More Crop per Drop with Plant Science

More Crop per Drop with Plant Science

March 9, 2017

Innovations in plant science are critical to helping farmers conserve water and combat drought. These tools include drought-tolerant and water-use efficient biotech crops and novel crop protection products.

The adoption of biotech soybean, corn and cotton crops in Brazil – particularly herbicide-tolerant soybeans and insect-resistant maize – has cut water use dramatically. That’s because herbicide-tolerant crops allow for no tillage, which keeps moisture in soil, and insect-resistant crops greatly reduce the need for crop protection products, which are mixed with water. From 1996 to 2013, biotech crops in Brazil saved more than 35 billion liters of water. From 2012 to 2022, they are expected to save an additional 169 billion liters of water – enough to meet the water needs of nearly 4 million people for 10 years.

Besides conserving water, biotech crops can also help farmers maintain and increase yields during severe droughts, when reduced rain would normally severely impact productivity and crop quality. A 2016 study showed that droughts and heatwaves cause an average annual loss in cereal crops of 10 percent globally. New tools to combat such conditions like biotech drought-tolerant maize are helping farmers with these challenges. This biotech trait helps maize plants survive stress and risk of failure in drought conditions.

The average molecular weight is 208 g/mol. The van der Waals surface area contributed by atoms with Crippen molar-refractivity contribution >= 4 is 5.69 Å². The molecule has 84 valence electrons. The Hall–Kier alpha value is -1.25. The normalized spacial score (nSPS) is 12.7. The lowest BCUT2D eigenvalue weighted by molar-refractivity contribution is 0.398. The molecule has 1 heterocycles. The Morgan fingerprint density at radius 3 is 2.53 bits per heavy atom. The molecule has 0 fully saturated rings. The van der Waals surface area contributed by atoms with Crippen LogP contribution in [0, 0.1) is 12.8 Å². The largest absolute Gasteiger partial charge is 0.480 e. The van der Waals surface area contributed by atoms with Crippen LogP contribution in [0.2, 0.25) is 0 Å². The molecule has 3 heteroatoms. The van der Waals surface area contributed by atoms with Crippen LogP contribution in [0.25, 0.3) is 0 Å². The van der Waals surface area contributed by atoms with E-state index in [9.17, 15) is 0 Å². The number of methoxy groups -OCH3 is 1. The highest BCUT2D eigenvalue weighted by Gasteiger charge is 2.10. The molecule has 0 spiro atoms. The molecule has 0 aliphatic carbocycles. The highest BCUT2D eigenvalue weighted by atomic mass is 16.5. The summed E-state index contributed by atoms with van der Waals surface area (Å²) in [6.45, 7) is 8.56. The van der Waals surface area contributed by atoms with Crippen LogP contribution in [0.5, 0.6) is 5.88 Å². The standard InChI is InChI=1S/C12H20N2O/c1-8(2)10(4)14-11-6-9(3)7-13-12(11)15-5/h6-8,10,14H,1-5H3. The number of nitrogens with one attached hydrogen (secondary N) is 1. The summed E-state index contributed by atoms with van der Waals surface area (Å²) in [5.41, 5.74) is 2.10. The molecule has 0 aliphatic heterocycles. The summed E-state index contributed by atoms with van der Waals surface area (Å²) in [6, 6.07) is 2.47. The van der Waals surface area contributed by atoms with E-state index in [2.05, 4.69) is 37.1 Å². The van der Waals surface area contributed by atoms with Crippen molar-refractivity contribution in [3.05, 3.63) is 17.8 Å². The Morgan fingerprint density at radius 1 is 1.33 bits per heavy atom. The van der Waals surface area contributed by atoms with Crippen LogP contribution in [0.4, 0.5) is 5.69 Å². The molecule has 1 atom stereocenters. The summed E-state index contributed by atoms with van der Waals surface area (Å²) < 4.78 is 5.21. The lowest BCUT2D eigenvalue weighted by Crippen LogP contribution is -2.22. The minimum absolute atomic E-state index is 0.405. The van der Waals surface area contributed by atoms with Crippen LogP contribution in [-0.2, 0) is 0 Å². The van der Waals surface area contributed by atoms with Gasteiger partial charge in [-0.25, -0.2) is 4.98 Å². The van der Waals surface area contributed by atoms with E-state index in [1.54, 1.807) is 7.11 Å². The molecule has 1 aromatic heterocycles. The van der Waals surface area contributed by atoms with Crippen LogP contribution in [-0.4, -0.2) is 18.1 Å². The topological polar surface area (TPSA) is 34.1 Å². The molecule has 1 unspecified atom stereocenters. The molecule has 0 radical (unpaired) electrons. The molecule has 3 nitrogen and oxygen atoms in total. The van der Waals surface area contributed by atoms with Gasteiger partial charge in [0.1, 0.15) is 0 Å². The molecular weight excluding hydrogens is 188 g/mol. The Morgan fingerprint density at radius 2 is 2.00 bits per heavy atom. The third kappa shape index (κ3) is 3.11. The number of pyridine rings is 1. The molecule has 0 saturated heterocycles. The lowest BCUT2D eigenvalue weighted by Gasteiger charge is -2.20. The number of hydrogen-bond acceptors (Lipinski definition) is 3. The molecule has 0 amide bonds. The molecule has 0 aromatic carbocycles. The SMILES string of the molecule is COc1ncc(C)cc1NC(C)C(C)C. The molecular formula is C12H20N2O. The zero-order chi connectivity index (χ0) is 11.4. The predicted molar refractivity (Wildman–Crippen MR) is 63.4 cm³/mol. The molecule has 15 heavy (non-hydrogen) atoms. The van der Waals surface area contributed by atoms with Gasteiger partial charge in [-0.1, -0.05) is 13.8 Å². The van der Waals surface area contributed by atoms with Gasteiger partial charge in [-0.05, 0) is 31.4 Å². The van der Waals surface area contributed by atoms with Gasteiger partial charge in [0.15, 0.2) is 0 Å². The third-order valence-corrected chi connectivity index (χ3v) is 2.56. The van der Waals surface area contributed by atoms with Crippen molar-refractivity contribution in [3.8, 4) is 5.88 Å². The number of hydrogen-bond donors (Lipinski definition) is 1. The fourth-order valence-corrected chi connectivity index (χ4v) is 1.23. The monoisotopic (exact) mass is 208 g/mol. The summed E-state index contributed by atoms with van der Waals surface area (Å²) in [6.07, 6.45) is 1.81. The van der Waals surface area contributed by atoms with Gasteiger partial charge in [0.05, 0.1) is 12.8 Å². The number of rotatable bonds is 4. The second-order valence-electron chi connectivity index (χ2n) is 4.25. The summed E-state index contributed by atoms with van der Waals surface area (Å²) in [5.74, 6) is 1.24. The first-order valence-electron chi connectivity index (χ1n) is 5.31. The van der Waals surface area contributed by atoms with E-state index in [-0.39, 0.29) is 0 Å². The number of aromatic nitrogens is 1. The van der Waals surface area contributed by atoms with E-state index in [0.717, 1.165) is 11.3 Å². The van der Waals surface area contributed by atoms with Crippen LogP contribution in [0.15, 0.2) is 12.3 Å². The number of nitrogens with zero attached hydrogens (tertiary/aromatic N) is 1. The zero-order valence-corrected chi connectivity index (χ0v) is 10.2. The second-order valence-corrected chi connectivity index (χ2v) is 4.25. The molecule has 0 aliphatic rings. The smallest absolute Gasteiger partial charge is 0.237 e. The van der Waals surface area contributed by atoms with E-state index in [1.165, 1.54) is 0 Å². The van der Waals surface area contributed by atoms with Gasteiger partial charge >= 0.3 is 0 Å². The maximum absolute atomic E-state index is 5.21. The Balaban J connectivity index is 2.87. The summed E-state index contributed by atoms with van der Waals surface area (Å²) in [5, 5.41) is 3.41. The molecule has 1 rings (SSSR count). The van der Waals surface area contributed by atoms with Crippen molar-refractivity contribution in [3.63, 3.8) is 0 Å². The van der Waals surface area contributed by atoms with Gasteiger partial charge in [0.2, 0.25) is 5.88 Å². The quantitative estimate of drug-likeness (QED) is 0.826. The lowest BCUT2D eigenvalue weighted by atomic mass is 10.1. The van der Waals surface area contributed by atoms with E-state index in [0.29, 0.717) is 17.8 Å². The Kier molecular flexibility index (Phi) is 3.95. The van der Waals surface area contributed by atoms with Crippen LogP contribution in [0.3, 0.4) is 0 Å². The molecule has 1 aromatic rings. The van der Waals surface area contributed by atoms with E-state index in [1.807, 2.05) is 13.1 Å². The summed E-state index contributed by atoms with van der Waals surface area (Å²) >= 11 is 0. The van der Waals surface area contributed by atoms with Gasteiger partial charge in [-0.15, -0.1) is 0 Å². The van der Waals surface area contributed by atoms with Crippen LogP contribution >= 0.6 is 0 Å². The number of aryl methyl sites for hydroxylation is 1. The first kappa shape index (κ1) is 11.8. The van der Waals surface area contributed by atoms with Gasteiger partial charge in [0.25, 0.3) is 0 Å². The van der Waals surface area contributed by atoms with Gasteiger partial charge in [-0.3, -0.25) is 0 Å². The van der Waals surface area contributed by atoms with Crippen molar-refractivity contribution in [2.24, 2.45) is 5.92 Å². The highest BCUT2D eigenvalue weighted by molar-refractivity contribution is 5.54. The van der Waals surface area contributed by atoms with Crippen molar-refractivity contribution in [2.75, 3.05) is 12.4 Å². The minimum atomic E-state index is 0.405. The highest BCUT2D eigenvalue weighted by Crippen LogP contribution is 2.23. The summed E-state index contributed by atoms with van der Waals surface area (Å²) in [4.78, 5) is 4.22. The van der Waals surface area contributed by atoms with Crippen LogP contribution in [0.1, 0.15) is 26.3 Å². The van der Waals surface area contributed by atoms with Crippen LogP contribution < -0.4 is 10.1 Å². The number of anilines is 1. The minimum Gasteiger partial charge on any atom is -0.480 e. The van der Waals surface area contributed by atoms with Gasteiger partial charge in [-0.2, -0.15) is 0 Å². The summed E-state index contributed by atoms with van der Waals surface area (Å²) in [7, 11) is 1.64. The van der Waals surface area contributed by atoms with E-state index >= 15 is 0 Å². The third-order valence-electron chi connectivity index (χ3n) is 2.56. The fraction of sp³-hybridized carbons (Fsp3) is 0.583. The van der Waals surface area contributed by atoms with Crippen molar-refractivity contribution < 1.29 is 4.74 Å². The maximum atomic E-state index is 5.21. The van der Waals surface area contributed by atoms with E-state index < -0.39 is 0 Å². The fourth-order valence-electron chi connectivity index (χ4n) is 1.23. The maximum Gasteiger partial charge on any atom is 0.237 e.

A 2014 report by IFPRI estimates that drought-tolerant crops could increase yields by 15-20 percent during severe drought in areas such as the United States, China and East Africa. Drought-tolerant maize, commercially grown since 2013, already shows a yield increase of about 5 percent over other varieties.

In the future, a biotech water-use efficiency trait may also help plants stand up to water shortage. This trait reduces the ratio of plant water uptake to the rate of water loss (transpiration). Water use-efficient sugarcane and rice are expected to increase yields by 20 to 50 percent and by 30 to 40 percent, respectively.

Finally, novel crop protection products are being created to protect crops like maize, soybeans, rice, wheat and cotton against drought and high temperature stress. All of these tools combined will help farmers get the most crop per drop.